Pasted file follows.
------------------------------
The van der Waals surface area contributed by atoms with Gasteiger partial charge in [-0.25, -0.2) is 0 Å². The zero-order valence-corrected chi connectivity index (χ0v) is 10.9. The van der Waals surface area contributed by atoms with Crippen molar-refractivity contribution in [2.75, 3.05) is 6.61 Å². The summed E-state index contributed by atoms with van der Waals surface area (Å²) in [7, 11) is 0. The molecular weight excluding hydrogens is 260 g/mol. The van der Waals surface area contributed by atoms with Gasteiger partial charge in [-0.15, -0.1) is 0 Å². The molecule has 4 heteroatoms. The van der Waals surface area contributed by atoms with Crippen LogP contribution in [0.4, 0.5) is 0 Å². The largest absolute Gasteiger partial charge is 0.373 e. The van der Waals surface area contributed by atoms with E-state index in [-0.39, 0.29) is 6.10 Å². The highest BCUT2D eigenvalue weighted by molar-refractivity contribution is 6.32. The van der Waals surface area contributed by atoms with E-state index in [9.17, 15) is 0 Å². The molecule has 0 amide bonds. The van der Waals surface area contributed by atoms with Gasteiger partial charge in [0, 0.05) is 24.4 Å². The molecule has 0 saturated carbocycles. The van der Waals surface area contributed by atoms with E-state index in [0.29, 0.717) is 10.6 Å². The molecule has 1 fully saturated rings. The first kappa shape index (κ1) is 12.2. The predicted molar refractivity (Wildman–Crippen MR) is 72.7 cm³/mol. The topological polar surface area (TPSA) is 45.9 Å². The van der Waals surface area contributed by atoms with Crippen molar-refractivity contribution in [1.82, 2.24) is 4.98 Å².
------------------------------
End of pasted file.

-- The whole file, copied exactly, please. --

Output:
The van der Waals surface area contributed by atoms with Gasteiger partial charge in [-0.25, -0.2) is 0 Å². The zero-order valence-corrected chi connectivity index (χ0v) is 10.9. The van der Waals surface area contributed by atoms with Crippen molar-refractivity contribution in [2.75, 3.05) is 6.61 Å². The summed E-state index contributed by atoms with van der Waals surface area (Å²) in [7, 11) is 0. The molecular weight excluding hydrogens is 260 g/mol. The van der Waals surface area contributed by atoms with Gasteiger partial charge in [-0.15, -0.1) is 0 Å². The molecule has 4 heteroatoms. The van der Waals surface area contributed by atoms with Crippen LogP contribution in [0.4, 0.5) is 0 Å². The largest absolute Gasteiger partial charge is 0.373 e. The van der Waals surface area contributed by atoms with E-state index in [-0.39, 0.29) is 6.10 Å². The highest BCUT2D eigenvalue weighted by molar-refractivity contribution is 6.32. The van der Waals surface area contributed by atoms with E-state index in [9.17, 15) is 0 Å². The molecule has 0 amide bonds. The van der Waals surface area contributed by atoms with Gasteiger partial charge in [0, 0.05) is 24.4 Å². The molecule has 0 saturated carbocycles. The van der Waals surface area contributed by atoms with E-state index in [0.29, 0.717) is 10.6 Å². The molecule has 1 fully saturated rings. The first kappa shape index (κ1) is 12.2. The predicted molar refractivity (Wildman–Crippen MR) is 72.7 cm³/mol. The topological polar surface area (TPSA) is 45.9 Å². The van der Waals surface area contributed by atoms with Crippen molar-refractivity contribution in [1.82, 2.24) is 4.98 Å².